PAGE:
As the opt out movement grows, questions about a parent’s right to refuse and potential loss of school funding persist despite the fact that test refusal has been in full swing for two years now with NO negative consequences for any school districts or students. According to the New York State School Board Association (NYSSBA) 2015 advisory , Managing State Assessment Opt Outs, schools risk a loss of funding and unspecified penalties should less than 95% of students participate in the NYS State ELA and Math tests in grades 3-8. This is a patent falsehood, and a significant one, as this organization advises our local school boards and administrators.
According to the New York State Education Department (NYSED), under the ESEA waiver there is NO direct negative financial impact on a school district that does not meet the 95% participation rate if it is in good standing. In the worst-case scenario, a school in good standing that fails to meet the 95% rate for three consecutive years may be labeled a Local Assistance Plan (LAP) School. While the school will then be required to craft a plan detailing how it will seek to increase test participation, there is absolutely no impact on state aid or Title I monies, and the school district would continue to remain in good standing. These facts have been confirmed by Joseph Shibu of the NYSED Office of Accountability, and were recently reconfirmed in a March 24th, 2015 interview with Senior Deputy Education Commissioner Ken Wagner. You can read that interview here.
An April 2nd, 2015 interview credits NYSSBA Executive Director Timothy G. Kremer with saying, “If even a small percentage of children, 5%, boycott the English and math exams, then schools could risk federal sanctions or funding penalties.” The NYSBBA opt out advisory also warns that schools must be careful in how they handle opt outs: “Some district responses could have negative legal and financial consequences for both the district and school district officials.” Yet nowhere in the regulations or laws concerning education in NYS is there anything to indicate that schools stand to lose funding or Title I monies due to test refusal.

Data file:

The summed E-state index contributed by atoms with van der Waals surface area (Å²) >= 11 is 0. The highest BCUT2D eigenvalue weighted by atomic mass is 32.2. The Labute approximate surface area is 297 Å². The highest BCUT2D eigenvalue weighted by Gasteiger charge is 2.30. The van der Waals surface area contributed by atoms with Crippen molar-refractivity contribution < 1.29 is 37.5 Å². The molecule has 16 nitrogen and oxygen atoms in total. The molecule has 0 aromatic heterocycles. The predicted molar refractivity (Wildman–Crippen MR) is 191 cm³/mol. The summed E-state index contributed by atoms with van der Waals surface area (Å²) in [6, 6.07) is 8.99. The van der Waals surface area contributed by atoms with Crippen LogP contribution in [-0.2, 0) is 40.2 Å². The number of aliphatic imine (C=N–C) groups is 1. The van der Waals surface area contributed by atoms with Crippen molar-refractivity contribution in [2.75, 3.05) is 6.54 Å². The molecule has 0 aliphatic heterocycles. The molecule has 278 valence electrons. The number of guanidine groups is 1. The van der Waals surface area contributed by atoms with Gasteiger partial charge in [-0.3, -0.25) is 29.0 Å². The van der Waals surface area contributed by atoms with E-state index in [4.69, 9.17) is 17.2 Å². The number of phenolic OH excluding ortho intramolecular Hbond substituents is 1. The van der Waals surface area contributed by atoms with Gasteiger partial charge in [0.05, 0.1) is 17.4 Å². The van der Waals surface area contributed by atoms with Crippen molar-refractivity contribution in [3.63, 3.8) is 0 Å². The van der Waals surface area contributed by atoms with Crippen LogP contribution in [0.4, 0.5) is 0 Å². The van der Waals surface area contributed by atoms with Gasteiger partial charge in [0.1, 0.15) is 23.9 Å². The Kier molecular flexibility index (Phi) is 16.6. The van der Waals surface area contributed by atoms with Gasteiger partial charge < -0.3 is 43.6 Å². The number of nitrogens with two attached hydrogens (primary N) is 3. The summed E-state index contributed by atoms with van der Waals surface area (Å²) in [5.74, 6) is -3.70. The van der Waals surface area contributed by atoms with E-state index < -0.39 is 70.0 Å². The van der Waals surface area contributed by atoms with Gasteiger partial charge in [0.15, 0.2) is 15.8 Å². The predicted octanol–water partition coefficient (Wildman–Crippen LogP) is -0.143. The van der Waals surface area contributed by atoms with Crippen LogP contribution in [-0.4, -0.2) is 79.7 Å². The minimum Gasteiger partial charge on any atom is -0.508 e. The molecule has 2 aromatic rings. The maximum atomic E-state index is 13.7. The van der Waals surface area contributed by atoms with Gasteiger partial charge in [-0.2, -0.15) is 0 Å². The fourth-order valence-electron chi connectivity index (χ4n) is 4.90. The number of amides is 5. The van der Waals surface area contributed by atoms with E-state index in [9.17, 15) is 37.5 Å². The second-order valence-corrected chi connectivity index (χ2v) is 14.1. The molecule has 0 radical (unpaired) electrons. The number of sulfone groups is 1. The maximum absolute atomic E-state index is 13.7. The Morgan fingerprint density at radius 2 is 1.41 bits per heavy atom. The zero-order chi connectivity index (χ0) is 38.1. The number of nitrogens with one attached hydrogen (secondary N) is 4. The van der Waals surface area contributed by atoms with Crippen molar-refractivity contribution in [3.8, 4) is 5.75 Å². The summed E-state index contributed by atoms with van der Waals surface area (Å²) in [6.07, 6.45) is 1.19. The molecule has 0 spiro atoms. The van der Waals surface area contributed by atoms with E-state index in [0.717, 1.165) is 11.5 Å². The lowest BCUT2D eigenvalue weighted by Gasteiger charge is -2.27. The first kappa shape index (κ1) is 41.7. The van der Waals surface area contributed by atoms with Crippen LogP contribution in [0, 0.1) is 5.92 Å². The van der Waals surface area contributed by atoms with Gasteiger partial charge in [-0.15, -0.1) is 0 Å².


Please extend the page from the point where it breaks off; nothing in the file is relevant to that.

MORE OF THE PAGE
It should be noted that a 2014 survey conducted by the New York State Council Of School Superintendents (NYSCOSS) revealed that 35% of superintendents self-reported that their schools did not meet the 95% participation rate, and that none of these districts have been found to have lost any funding. Despite the lack of evidence for loss of funding, NYSSBA stands by its baseless claims. By putting forth false information and utilizing scare tactics, NYSSBA has essentially robbed many local BOEs of the opportunity to advocate for parents who wish to refuse. This is especially true in districts that are significantly under-resourced where loss of funding would be especially devastating.
The fact is, at every turn, this organization discourages school districts from recognizing parents’ rights to protect their children from a controversial test that no one, save the child, may view. According to NYSSBA the “State Education Department has stated that there is no provision in statute or regulation allowing parents to opt their children out of State tests.” The March 24th interview with Senior Deputy Education Commissioner Ken Wagner reports that “Wagner did not deny that there is nothing in place forbidding parents to refuse.” And it is worth noting that the Empire State School Administrators Association (ESSAA) reported to school administrators on 3/25/15 that the NYS Commissioner of Education’s Office has advised that “while the ordinary procedure is to present the test to a student and have him/her refuse, if a parent asks you to not present the test at all, NYSED has recommended that you comply with the parent’s wishes.”
These actions do not align well with NYSSBA’s self-proclaimed core beliefs in “open communication” and “Public education as grassroots democracy.” Their goal to “Serve as the primary information source on public education” is clearly undermined by what appears to be either a willful dissemination of false information or a failure to do their due diligence.